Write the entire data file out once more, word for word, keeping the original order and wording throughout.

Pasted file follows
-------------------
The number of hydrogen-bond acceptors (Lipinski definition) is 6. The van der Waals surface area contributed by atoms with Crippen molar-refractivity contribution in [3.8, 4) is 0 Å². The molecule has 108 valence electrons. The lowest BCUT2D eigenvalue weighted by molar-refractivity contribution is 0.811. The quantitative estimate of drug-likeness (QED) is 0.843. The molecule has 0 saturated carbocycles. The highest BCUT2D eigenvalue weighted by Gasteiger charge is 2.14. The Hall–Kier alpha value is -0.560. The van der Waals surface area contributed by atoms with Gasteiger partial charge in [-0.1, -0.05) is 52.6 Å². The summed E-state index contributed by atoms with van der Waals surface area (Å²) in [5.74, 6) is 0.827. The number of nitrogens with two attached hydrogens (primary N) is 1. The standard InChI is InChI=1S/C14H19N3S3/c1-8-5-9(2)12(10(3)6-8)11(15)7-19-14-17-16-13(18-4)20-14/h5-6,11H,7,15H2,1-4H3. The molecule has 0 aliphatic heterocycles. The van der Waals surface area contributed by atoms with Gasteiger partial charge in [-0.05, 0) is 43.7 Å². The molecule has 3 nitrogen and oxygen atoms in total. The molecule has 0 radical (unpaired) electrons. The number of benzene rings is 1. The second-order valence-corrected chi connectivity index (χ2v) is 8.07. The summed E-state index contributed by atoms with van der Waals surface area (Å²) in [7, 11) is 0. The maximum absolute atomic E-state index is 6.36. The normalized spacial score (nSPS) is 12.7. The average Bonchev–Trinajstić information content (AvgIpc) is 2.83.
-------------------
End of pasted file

The number of hydrogen-bond acceptors (Lipinski definition) is 6. The van der Waals surface area contributed by atoms with Crippen molar-refractivity contribution in [3.8, 4) is 0 Å². The molecule has 108 valence electrons. The lowest BCUT2D eigenvalue weighted by molar-refractivity contribution is 0.811. The quantitative estimate of drug-likeness (QED) is 0.843. The molecule has 0 saturated carbocycles. The highest BCUT2D eigenvalue weighted by Gasteiger charge is 2.14. The Hall–Kier alpha value is -0.560. The van der Waals surface area contributed by atoms with Gasteiger partial charge in [-0.1, -0.05) is 52.6 Å². The summed E-state index contributed by atoms with van der Waals surface area (Å²) in [5.74, 6) is 0.827. The number of nitrogens with two attached hydrogens (primary N) is 1. The standard InChI is InChI=1S/C14H19N3S3/c1-8-5-9(2)12(10(3)6-8)11(15)7-19-14-17-16-13(18-4)20-14/h5-6,11H,7,15H2,1-4H3. The molecule has 0 aliphatic heterocycles. The van der Waals surface area contributed by atoms with Gasteiger partial charge in [-0.05, 0) is 43.7 Å². The molecule has 3 nitrogen and oxygen atoms in total. The molecule has 0 radical (unpaired) electrons. The number of benzene rings is 1. The second-order valence-corrected chi connectivity index (χ2v) is 8.07. The summed E-state index contributed by atoms with van der Waals surface area (Å²) in [7, 11) is 0. The maximum absolute atomic E-state index is 6.36. The normalized spacial score (nSPS) is 12.7. The average Bonchev–Trinajstić information content (AvgIpc) is 2.83.